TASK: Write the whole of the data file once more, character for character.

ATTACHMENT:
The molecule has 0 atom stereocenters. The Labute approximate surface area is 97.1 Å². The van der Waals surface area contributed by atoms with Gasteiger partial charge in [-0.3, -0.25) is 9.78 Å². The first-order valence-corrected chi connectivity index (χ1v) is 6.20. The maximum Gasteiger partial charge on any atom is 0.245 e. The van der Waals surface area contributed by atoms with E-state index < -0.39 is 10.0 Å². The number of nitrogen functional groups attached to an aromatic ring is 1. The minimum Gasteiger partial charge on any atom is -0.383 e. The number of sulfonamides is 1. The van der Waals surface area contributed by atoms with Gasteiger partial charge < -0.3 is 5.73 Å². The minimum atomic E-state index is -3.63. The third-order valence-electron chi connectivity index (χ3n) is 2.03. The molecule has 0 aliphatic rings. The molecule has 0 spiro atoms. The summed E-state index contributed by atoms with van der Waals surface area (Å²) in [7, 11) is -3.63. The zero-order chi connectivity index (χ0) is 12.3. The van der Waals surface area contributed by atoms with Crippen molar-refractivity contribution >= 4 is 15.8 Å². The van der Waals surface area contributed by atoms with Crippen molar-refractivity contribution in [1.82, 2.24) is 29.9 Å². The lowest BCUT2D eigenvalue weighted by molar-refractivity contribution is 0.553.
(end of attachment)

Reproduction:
The molecule has 0 atom stereocenters. The Labute approximate surface area is 97.1 Å². The van der Waals surface area contributed by atoms with Gasteiger partial charge in [-0.3, -0.25) is 9.78 Å². The first-order valence-corrected chi connectivity index (χ1v) is 6.20. The maximum Gasteiger partial charge on any atom is 0.245 e. The van der Waals surface area contributed by atoms with E-state index < -0.39 is 10.0 Å². The number of nitrogen functional groups attached to an aromatic ring is 1. The minimum Gasteiger partial charge on any atom is -0.383 e. The number of sulfonamides is 1. The van der Waals surface area contributed by atoms with Gasteiger partial charge < -0.3 is 5.73 Å². The minimum atomic E-state index is -3.63. The third-order valence-electron chi connectivity index (χ3n) is 2.03. The molecule has 0 aliphatic rings. The molecule has 0 spiro atoms. The summed E-state index contributed by atoms with van der Waals surface area (Å²) in [7, 11) is -3.63. The zero-order chi connectivity index (χ0) is 12.3. The van der Waals surface area contributed by atoms with Crippen molar-refractivity contribution >= 4 is 15.8 Å². The van der Waals surface area contributed by atoms with Crippen molar-refractivity contribution in [1.82, 2.24) is 29.9 Å². The lowest BCUT2D eigenvalue weighted by molar-refractivity contribution is 0.553.